Posts Tagged ‘hope’

The importance of hope….

Tuesday, September 28th, 2010

Today I attended the Beat dedication service at Southwark Cathedral.

It remembered those whose lives had been taken by an eating disorder, and reached out to those who were left behind.

It acknowledged the wide circle of friends, families, carers, professionals, colleagues, lovers, mothers, fathers and siblings that the shadow of eating disorders extends over.

It remembered those who are still fighting.

And those who are now well.

Girl Stuff

Tuesday, August 3rd, 2010

I developed anorexia before I really went through puberty. On the edge of womanhood, I sunk just before the major changes kicked in. This meant that, aside from a brief spell post my first inpatient treatment and a few months when things seemed to be on the up, I haven’t had periods. My last one was in 1996 or 97. As regular readers of my blog will know, I’ve been quite upset about this (here and here).

I’ve been at a normal BMI for nearly a year now; and, as I’ve watched my peers begin families and enter the next stage of their life, I’ve been left wondering whether I really have closed some doors that might have been open and if I will ever be able to repair the damage that I might have done.

There doesn’t seem a huge amount of research in this area. It has been hard to find any answers.

This isn’t the kind of thing I’d normally announce online, but my periods came back yesterday. I don’t know much about the medical stuff, but I think that this means I will be okay. I guess it proves that there’s always hope. It would, at least, explain why I have been such so hormonal and stressy over the past few days. ..

I don’t know what this means for my fertility. My GP has always been wildly optimistic, so maybe it’s time I started trusting his “the body will repair itself” mentality. That is, however, all some time off, so I’m just going to focus on the fact that I appear, finally, to be on my way.

Second Chances

Friday, July 23rd, 2010

On Sunday, it will be two years since I last binged and two years since I last threw up.

When I stopped, it felt as though I was wrenching out my heart. Now, it feels like I unclamped it.

I do not miss it at all. It does not cross my mind, apart from when some small, unpleasant reminder, like a shattered tooth or an unexpected flashback, make an unexpected appearance – and these certainly don’t tempt me back.

The first year was about existing through the days and the evenings; this year, it’s been about life. I do not need the film subscriptions and elaborately planned meals and scheduled phone calls to distract me any more; in fact, I rarely have enough time.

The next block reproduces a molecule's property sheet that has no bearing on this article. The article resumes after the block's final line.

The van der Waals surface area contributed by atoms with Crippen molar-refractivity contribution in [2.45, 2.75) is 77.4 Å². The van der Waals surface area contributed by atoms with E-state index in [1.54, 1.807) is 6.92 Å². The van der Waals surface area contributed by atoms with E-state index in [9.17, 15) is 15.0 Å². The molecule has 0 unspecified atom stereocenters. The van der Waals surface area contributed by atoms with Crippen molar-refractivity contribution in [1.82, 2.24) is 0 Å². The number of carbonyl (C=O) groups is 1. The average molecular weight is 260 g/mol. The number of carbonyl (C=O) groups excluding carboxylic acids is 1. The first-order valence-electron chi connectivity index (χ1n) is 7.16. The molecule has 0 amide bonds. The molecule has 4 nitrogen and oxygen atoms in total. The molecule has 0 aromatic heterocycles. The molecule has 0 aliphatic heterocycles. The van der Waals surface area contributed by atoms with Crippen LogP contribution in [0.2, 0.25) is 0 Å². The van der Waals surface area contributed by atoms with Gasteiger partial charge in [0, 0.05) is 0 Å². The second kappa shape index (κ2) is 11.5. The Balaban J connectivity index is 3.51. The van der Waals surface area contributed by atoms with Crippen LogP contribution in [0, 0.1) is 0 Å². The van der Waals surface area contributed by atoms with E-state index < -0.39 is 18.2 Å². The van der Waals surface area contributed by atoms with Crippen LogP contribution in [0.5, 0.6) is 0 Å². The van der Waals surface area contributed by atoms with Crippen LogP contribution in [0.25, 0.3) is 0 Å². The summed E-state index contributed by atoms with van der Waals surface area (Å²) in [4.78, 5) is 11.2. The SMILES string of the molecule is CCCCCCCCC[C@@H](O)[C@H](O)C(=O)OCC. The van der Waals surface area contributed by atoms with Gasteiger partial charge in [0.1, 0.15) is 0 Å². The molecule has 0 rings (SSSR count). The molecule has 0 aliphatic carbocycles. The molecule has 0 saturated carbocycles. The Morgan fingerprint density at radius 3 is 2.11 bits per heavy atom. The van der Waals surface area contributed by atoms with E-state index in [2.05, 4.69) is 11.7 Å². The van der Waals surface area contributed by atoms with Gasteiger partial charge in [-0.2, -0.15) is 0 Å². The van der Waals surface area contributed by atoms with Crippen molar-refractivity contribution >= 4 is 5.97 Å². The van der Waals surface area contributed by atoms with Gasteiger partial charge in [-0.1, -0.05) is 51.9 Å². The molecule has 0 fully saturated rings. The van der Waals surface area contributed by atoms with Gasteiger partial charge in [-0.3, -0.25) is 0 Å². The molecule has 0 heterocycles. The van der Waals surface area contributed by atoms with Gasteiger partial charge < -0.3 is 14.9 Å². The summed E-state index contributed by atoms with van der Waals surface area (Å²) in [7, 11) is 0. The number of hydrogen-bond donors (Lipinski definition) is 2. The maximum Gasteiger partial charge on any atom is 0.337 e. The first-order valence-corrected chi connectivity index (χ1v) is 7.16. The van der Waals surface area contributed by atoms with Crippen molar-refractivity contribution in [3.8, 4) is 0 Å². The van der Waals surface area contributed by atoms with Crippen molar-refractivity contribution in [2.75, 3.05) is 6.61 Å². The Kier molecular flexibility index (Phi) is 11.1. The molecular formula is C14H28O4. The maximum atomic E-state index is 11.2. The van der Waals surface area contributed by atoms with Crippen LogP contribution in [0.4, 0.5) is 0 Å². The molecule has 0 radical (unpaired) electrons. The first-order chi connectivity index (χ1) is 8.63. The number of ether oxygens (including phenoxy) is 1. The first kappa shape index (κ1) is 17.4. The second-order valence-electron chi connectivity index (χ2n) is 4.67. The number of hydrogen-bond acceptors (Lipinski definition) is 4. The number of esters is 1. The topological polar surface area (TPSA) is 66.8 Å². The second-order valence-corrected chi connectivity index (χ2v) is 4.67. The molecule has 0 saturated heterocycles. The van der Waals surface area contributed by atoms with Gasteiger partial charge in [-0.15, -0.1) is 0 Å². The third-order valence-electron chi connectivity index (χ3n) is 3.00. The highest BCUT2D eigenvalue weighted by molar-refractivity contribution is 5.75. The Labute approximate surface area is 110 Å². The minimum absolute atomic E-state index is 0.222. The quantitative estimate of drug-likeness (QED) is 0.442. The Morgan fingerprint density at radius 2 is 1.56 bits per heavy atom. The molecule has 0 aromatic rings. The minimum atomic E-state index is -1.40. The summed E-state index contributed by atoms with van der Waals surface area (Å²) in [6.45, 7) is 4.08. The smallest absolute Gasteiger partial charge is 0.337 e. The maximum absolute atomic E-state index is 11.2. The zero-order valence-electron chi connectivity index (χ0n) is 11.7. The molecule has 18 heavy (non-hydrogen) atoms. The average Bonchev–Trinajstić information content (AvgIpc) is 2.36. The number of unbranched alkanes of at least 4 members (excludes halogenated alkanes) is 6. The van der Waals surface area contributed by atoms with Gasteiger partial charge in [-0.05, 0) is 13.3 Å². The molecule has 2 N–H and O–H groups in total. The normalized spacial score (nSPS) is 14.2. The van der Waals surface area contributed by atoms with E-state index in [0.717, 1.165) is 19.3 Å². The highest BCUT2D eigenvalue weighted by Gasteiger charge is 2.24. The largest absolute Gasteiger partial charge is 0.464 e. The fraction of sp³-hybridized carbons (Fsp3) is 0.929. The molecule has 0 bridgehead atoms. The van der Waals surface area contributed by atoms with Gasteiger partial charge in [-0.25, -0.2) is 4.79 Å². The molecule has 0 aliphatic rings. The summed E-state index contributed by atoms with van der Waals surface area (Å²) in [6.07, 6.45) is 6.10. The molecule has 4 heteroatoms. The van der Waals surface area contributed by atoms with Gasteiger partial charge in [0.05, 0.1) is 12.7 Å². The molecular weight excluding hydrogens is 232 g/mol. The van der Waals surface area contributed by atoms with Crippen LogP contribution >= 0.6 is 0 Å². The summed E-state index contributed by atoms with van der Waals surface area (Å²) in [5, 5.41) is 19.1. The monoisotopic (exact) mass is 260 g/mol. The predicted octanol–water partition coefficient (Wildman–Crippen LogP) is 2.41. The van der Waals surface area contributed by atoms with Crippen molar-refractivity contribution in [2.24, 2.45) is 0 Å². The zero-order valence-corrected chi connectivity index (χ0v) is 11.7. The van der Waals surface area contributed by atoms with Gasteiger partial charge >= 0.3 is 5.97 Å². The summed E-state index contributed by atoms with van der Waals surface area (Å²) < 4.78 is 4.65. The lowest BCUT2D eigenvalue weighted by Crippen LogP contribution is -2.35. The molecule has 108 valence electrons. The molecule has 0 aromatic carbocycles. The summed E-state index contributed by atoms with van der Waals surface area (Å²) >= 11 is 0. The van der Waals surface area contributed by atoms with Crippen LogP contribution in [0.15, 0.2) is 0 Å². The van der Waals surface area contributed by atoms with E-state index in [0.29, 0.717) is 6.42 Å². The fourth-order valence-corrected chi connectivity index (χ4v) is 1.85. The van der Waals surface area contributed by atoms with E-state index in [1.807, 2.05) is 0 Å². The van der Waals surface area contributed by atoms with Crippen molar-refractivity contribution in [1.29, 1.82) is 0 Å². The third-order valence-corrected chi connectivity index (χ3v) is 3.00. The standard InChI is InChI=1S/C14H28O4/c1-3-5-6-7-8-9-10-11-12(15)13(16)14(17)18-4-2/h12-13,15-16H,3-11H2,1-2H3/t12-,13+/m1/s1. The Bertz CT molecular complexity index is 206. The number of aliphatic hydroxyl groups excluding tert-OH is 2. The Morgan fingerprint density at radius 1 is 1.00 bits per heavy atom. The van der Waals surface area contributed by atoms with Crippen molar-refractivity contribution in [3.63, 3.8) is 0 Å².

Even in my wildest imagination, I did not think it could be like this…

And so, I’m celebrating the occasion – as I did last year, and will do next year – as my unofficial birthday or the date that I allowed myself to come back to life.

It is, inevitably, tinged with sadness and a strange dusting of betrayal, though I could not say who betrayed who –

It does not matter.

The point is that I have had a second chance and I am starting, finally, to feel alive.

Who’d Have Thought?

Friday, April 23rd, 2010

Who’d have thought, a few years ago, that I’d be doing the things that I’m doing now.

It is important, every now and then, to stop and reflect on the progress, even if the process remains hard.

We forget, sometimes, just how far we’ve come, because we’re worrying so much about how far’s left to go.

It is limitless.

So, I’m taking a pit stop and coming up for air –

Because, who’d have thought, a few years ago, when it felt like I was “all talk”, that I’d be sitting here writing stuff down for people to read? And who’d have guessed, if they saw me frantically dashing between food shops, swollen cheeked and skeletal handed, that it was the same person calmly sitting here today.

Six Impossible Things Before Breakfast

Tuesday, March 30th, 2010

Since going to see Alice in Wonderland, I have been completely taken by the idea of believing in “6 impossible things before breakfast”.

I have also realised that even getting to one is quite a challenge for me.

Despite my best attempts, a rather annoying voice chimes in and points out the irrationality of my thinking – and that’s before we’ve got anywhere near to blue caterpillars and talking cats.

“Today will be a great day” is countered by “you’re setting yourself up for a fall.” “Anything’s possible” is “provided” that things like rain, and ironing, and traffic jams, don’t get in the way. And, “crazy” ideas are negated with a “but”, or abandoned, mid creation, “because that would be ridiculous” –

Alice would disapprove. This is not at all what Lewis Carroll was talking about and my current approach is fundamentally flawed. I am vetting what’s possible – or not – before it even becomes a thought, let alone something I’d consider believing in.

So, in order to meet the target, I’m putting in a little preparation and trying to….

1. Create some space.


Friday, February 19th, 2010

“Do you actually want to get better?” was the question she asked me, when I had been caught, yet again, “bucking the system”. “And did I know”, she continued, “that the prognosis wasn’t good, for people like me?”

Well, no, actually, at fourteen I hadn’t stumbled over those particular statistics; and, no, since you’ve asked, I didn’t want to get better, if 5000 Kcal diet; pure terror; and you getting your way, were part of the plan.